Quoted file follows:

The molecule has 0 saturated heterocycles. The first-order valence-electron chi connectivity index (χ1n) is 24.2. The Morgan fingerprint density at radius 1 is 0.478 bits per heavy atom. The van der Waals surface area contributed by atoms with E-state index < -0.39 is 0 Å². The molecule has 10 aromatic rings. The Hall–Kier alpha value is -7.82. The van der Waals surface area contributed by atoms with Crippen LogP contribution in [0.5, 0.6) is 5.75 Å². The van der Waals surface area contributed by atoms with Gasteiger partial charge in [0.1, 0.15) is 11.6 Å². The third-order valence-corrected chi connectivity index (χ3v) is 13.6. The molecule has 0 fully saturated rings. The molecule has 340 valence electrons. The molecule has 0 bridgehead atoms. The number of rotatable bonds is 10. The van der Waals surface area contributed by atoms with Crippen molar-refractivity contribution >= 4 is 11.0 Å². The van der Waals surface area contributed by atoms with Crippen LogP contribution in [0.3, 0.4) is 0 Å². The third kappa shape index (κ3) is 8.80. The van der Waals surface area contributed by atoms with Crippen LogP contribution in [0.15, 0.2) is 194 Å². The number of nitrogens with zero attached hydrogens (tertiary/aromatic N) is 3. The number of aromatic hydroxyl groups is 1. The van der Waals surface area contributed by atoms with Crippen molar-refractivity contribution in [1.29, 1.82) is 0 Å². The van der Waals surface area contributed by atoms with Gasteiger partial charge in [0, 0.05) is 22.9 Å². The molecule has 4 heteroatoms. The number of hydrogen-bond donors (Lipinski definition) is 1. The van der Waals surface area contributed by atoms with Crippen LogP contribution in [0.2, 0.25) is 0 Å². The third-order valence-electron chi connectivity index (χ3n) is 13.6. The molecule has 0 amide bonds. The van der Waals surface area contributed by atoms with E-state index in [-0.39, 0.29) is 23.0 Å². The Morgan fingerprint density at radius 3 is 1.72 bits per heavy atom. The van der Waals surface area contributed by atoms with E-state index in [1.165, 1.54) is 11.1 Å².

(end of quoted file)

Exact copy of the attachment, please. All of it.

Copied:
The molecule has 0 saturated heterocycles. The first-order valence-electron chi connectivity index (χ1n) is 24.2. The Morgan fingerprint density at radius 1 is 0.478 bits per heavy atom. The van der Waals surface area contributed by atoms with E-state index < -0.39 is 0 Å². The molecule has 10 aromatic rings. The Hall–Kier alpha value is -7.82. The van der Waals surface area contributed by atoms with Crippen LogP contribution in [0.5, 0.6) is 5.75 Å². The van der Waals surface area contributed by atoms with Gasteiger partial charge in [0.1, 0.15) is 11.6 Å². The third-order valence-corrected chi connectivity index (χ3v) is 13.6. The molecule has 0 fully saturated rings. The molecule has 340 valence electrons. The molecule has 0 bridgehead atoms. The number of rotatable bonds is 10. The van der Waals surface area contributed by atoms with Crippen molar-refractivity contribution >= 4 is 11.0 Å². The van der Waals surface area contributed by atoms with Crippen LogP contribution in [0.3, 0.4) is 0 Å². The third kappa shape index (κ3) is 8.80. The van der Waals surface area contributed by atoms with Crippen LogP contribution in [0.15, 0.2) is 194 Å². The number of nitrogens with zero attached hydrogens (tertiary/aromatic N) is 3. The number of aromatic hydroxyl groups is 1. The van der Waals surface area contributed by atoms with Crippen molar-refractivity contribution in [1.29, 1.82) is 0 Å². The van der Waals surface area contributed by atoms with Gasteiger partial charge in [0, 0.05) is 22.9 Å². The molecule has 4 heteroatoms. The number of hydrogen-bond donors (Lipinski definition) is 1. The van der Waals surface area contributed by atoms with Crippen LogP contribution in [0.2, 0.25) is 0 Å². The third-order valence-electron chi connectivity index (χ3n) is 13.6. The molecule has 0 amide bonds. The van der Waals surface area contributed by atoms with E-state index in [-0.39, 0.29) is 23.0 Å². The Morgan fingerprint density at radius 3 is 1.72 bits per heavy atom. The van der Waals surface area contributed by atoms with E-state index in [1.165, 1.54) is 11.1 Å².